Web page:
Can't say I actually loved anything in particular but I did like the recreation of the 60's and beyond music scene from someone who managed to stay aware enough to obviously recall most of it.
I thought the serendipity of meeting the Everly Brothers on the street in England and talking with them after seeing them perform was intriguing. I guess that could never happen today with an aspiring musician and their heroes.
It was nice hearing his actual enthusiasm when reading some anecdote that appeared to really touch him in some way.
Wild Tales: A Rock and Roll LIfe
Relive the crazy, incredible fun without further damaging your liver!
I could have used fewer political advocations.
Researched; Personal; Gripping
Ms.Gilbert does read with enthusiasm.
I appreciated that Mr. Matzen fleshed out some peripheral players in the lives of Lombard and also Gable.
I've always felt I knew Carole; now I feel I know her better.
The descriptive character building.
It's a road trip without the car.
Well, what American doesn't love a British accent?
Harold, at the end of his trip.
If you needed to re-think your artistic endeavors, it would be recommended.
It might get you to pick up your paintbrush again.
The rich detailing of everyday life and capturing the essence of living in Henry's era really made the story as fully fleshed as Henry eventually became. You felt that Margaret George had been there and had supper with Henry many times, or could have been someone in his court.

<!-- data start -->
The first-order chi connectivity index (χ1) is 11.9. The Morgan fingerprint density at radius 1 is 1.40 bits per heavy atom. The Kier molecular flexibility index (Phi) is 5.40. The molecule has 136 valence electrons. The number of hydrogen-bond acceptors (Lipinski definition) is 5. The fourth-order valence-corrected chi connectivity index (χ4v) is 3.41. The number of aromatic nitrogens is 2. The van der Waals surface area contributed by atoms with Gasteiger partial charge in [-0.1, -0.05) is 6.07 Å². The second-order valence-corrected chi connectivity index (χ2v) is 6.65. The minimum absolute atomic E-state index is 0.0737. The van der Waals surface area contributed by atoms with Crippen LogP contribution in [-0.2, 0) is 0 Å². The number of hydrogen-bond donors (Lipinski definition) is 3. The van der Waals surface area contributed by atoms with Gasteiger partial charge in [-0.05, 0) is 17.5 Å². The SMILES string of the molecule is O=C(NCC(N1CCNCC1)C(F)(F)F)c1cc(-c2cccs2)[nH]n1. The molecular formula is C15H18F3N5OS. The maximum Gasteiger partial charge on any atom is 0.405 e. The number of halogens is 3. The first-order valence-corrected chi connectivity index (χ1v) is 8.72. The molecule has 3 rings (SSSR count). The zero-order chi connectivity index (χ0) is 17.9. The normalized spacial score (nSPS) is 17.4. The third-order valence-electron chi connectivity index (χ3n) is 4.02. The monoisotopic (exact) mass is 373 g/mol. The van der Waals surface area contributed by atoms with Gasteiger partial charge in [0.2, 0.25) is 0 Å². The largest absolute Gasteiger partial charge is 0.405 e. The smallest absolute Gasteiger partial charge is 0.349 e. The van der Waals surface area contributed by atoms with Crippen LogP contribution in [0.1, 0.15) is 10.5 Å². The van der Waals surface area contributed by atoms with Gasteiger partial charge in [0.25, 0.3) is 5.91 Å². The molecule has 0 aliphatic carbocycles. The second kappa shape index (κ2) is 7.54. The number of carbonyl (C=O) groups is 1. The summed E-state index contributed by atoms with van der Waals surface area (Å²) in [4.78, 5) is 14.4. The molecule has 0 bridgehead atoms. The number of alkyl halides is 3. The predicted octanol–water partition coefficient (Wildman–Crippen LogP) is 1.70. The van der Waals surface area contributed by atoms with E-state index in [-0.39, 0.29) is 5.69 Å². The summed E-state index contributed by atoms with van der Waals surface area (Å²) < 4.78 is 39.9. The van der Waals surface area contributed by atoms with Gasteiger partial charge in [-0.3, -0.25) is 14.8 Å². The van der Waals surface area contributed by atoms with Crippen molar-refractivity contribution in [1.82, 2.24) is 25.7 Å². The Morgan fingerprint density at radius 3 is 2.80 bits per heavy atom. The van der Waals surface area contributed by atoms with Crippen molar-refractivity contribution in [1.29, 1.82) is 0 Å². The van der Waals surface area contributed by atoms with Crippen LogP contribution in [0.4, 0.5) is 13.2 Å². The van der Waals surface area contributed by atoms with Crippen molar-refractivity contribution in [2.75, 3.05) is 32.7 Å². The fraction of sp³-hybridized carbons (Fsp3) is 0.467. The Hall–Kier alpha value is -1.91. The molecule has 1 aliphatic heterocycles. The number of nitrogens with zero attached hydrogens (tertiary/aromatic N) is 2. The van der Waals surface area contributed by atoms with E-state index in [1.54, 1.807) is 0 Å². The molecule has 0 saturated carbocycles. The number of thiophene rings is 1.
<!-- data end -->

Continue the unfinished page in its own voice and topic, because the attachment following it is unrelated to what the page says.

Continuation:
I loved the voice… the human (and often petty) qualities that Margaret George gave Henry.
I loved his performance. He could give even the feminine characters a believable quality without seeming forced or stilted.
It did transport me back in time.
The author brought the era to life and did not rely on stereotypes from your typical school history books.
Hmmmnnn. Maybe. This had enough going on so that I listened to it all but there were times that I was working too hard to learn some element or aspect of the character in order to care about the character(s). And sadly, when I did learn something, it really wasn't all that sympathetic to the character. I thought Ms. Verson a good reader, especially for the narrator's personality.
This is my first book by DiSclafani.
I enjoyed any explication involving the horses but the horses were not really a main point in the plot, except that the riding camp/horses fit into the main character's personal likes/talents.
Probably not. I'd had to give away some pertinent plot points to explain why but I can just say that the pivots that turn the plot are fairly non-relative to most peoples' lives and therefore sort of distant and unreachable.
I give kudos to anyone who finishes writing a novel. And points to DiSclafani for writing from the viewpoint of a teenage girl. I might give another book a try. But it will have to have some elements of day-to-day life which don't reach so far into the periphery of the weird and untypical.
I would recommend it to others but I seldom listen to or read a book twice.
The Rinpoche. He was fully realized and quite believable as a wise and transcendent practitioner of the buddhist philosophy.
I really liked his personalization of his accent/voice for Rinpoche.